On the face of it, the patent box is a no-brainer – with promises of reduced corporation tax rates for profits related to a patented product. There are some subtleties. One of these is choosing exactly when to elect in to the scheme. Time this incorrectly and you could shoot yourself in the foot by losing at least some patent box relief.

This subtlety arises because it is possible to make a “patent box loss”. In one example, a patent box loss might occur where profits from a product are lower than might be routinely expected. The calculation of whether you have a patent box loss or profit can be complex and this should be discussed with your usual adviser (your accountant or us or both).

Any patent box loss must be offset against a patent box profit – for example in a future accounting period for the same product, or in the same accounting period for another product.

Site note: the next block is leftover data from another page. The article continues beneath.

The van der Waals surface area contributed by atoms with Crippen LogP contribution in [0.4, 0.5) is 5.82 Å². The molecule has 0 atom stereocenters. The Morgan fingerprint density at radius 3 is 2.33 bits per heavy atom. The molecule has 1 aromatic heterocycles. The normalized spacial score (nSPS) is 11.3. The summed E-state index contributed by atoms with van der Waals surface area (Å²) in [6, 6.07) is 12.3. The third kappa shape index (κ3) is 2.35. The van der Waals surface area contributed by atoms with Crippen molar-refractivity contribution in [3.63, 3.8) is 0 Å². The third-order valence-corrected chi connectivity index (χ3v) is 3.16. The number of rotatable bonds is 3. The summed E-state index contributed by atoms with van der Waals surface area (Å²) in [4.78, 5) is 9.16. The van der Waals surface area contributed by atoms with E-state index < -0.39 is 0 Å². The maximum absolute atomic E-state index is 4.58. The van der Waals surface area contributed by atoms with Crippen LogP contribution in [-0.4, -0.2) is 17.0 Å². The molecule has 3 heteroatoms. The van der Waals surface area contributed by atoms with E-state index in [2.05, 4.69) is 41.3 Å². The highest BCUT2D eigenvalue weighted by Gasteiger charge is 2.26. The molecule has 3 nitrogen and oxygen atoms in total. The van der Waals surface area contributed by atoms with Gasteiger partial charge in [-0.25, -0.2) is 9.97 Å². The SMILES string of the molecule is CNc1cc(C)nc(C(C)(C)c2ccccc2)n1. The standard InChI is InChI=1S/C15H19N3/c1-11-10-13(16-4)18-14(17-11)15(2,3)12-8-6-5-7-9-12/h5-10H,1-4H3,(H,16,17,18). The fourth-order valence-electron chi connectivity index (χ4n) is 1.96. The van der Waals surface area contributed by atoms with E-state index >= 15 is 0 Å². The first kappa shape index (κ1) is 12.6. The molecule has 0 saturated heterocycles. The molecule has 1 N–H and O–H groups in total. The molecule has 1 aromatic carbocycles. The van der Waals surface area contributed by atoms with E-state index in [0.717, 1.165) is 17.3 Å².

It is possible to elect in to the patent box while a patent application is pending, but relief is only available when the patent is granted. When the patent is granted, relief can be claimed for up to six years prior to grant, for any years that you were elected in to the scheme. Therefore, there is potentially an advantage to electing in early, while your application is still pending.

If your company has more than one product covered by a granted patent, then it is worth noting that all of your relevant trade is subject to the patent box while you are elected in. Calculations on all of your granted patents must be included in the scheme, but for any pending applications you can decide separately whether to elect in or not.

If you elect out of the patent box, then you can only elect in again after five years.

Therefore the initial decision to elect in may be complex and require some analysis of whether you are currently making a patent box profit, and how that will fluctuate over the next few years.

In practice, you can elect into the scheme within two years of the end of the accounting period in which patent box profits (or losses) are incurred. Therefore, it is worth raising this issue with your adviser at the time of every return to make sure it has been considered.

Timed ideally, your decision to elect in will mean that the effect of patent box losses is minimised and future relief is available in full. So, don’t elect in too early or too late!